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Declining oxygen in the global ocean and coastal waters

Overview of attention for article published in Science, January 2018
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About this Attention Score

  • In the top 5% of all research outputs scored by Altmetric
  • High Attention Score compared to outputs of the same age (99th percentile)
  • High Attention Score compared to outputs of the same age and source (99th percentile)

Citations

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205 Dimensions

Readers on

mendeley
861 Mendeley
Title
Declining oxygen in the global ocean and coastal waters
Published in
Science, January 2018
DOI 10.1126/science.aam7240
Pubmed ID
Authors

Denise Breitburg, Lisa A. Levin, Andreas Oschlies, Marilaure Grégoire, Francisco P. Chavez, Daniel J. Conley, Véronique Garçon, Denis Gilbert, Dimitri Gutiérrez, Kirsten Isensee, Gil S. Jacinto, Karin E. Limburg, Ivonne Montes, S. W. A. Naqvi, Grant C. Pitcher, Nancy N. Rabalais, Michael R. Roman, Kenneth A. Rose, Brad A. Seibel, Maciej Telszewski, Moriaki Yasuhara, Jing Zhang

Abstract

Oxygen is fundamental to life. Not only is it essential for the survival of individual animals, but it regulates global cycles of major nutrients and carbon. The oxygen content of the open ocean and coastal waters has been declining for at least the past half-century, largely because of human activities that have increased global temperatures and nutrients discharged to coastal waters. These changes have accelerated consumption of oxygen by microbial respiration, reduced solubility of oxygen in water, and reduced the rate of oxygen resupply from the atmosphere to the ocean interior, with a wide range of biological and ecological consequences. Further research is needed to understand and predict long-term, global- and regional-scale oxygen changes and their effects on marine and estuarine fisheries and ecosystems.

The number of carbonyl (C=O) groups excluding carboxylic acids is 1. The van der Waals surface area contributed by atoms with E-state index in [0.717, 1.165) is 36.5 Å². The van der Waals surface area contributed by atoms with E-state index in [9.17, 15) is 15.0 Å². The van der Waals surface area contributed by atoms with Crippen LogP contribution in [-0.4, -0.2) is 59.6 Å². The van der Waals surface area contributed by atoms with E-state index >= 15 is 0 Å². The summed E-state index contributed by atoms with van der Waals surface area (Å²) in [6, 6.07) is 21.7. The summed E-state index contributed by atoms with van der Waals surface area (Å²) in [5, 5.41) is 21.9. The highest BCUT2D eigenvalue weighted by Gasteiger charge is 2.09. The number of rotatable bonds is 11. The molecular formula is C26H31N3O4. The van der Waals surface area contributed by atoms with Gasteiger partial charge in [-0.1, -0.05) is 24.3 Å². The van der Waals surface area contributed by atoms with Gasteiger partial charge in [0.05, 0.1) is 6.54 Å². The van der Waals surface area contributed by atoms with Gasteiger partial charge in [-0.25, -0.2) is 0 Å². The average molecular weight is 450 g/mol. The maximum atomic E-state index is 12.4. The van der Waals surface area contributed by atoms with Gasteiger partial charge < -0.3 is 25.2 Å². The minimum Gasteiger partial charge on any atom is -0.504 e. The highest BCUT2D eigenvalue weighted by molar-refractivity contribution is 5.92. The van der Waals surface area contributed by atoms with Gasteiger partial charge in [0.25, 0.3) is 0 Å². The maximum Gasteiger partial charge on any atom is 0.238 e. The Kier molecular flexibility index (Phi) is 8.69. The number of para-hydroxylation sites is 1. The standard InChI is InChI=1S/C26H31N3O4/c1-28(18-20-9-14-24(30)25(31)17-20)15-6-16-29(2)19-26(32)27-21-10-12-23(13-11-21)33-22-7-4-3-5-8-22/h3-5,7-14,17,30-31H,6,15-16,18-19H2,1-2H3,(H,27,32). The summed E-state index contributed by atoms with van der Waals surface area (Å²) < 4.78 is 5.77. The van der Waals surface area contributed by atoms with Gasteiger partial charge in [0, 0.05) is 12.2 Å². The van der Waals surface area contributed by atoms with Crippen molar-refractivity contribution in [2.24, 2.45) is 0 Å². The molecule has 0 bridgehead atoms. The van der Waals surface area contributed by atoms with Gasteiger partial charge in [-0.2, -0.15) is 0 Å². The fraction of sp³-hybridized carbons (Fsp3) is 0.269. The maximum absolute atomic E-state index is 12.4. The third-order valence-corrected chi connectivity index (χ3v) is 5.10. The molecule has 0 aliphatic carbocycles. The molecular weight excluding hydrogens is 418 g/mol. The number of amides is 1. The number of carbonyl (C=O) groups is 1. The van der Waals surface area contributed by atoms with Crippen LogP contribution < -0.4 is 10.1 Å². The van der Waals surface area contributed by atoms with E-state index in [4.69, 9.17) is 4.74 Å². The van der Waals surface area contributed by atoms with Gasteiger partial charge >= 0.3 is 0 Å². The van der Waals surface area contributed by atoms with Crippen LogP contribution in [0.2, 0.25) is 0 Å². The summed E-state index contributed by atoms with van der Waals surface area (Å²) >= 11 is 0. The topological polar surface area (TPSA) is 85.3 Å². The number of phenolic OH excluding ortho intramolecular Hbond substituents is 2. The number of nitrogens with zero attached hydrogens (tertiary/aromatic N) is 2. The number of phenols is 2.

Twitter Demographics

The data shown below were collected from the profiles of 1,824 tweeters who shared this research output. Click here to find out more about how the information was compiled.

Mendeley readers

The data shown below were compiled from readership statistics for 861 Mendeley readers of this research output. Click here to see the associated Mendeley record.

Geographical breakdown

Country Count As %
Unknown 861 100%

Demographic breakdown

Readers by professional status Count As %
Researcher 183 21%
Student > Ph. D. Student 154 18%
Student > Master 129 15%
Unspecified 126 15%
Student > Bachelor 91 11%
Other 178 21%
Readers by discipline Count As %
Environmental Science 198 23%
Agricultural and Biological Sciences 196 23%
Earth and Planetary Sciences 181 21%
Unspecified 180 21%
Biochemistry, Genetics and Molecular Biology 32 4%
Other 74 9%

Attention Score in Context

This research output has an Altmetric Attention Score of 2271. This is our high-level measure of the quality and quantity of online attention that it has received. This Attention Score, as well as the ranking and number of research outputs shown below, was calculated when the research output was last mentioned on 26 September 2019.
All research outputs
#590
of 13,645,465 outputs
Outputs from Science
#52
of 62,801 outputs
Outputs of similar age
#42
of 390,856 outputs
Outputs of similar age from Science
#4
of 974 outputs
Altmetric has tracked 13,645,465 research outputs across all sources so far. Compared to these this one has done particularly well and is in the 99th percentile: it's in the top 5% of all research outputs ever tracked by Altmetric.
So far Altmetric has tracked 62,801 research outputs from this source. They typically receive a lot more attention than average, with a mean Attention Score of 44.8. This one has done particularly well, scoring higher than 99% of its peers.
Older research outputs will score higher simply because they've had more time to accumulate mentions. To account for age we can compare this Altmetric Attention Score to the 390,856 tracked outputs that were published within six weeks on either side of this one in any source. This one has done particularly well, scoring higher than 99% of its contemporaries.
We're also able to compare this research output to 974 others from the same source and published within six weeks on either side of this one. This one has done particularly well, scoring higher than 99% of its contemporaries.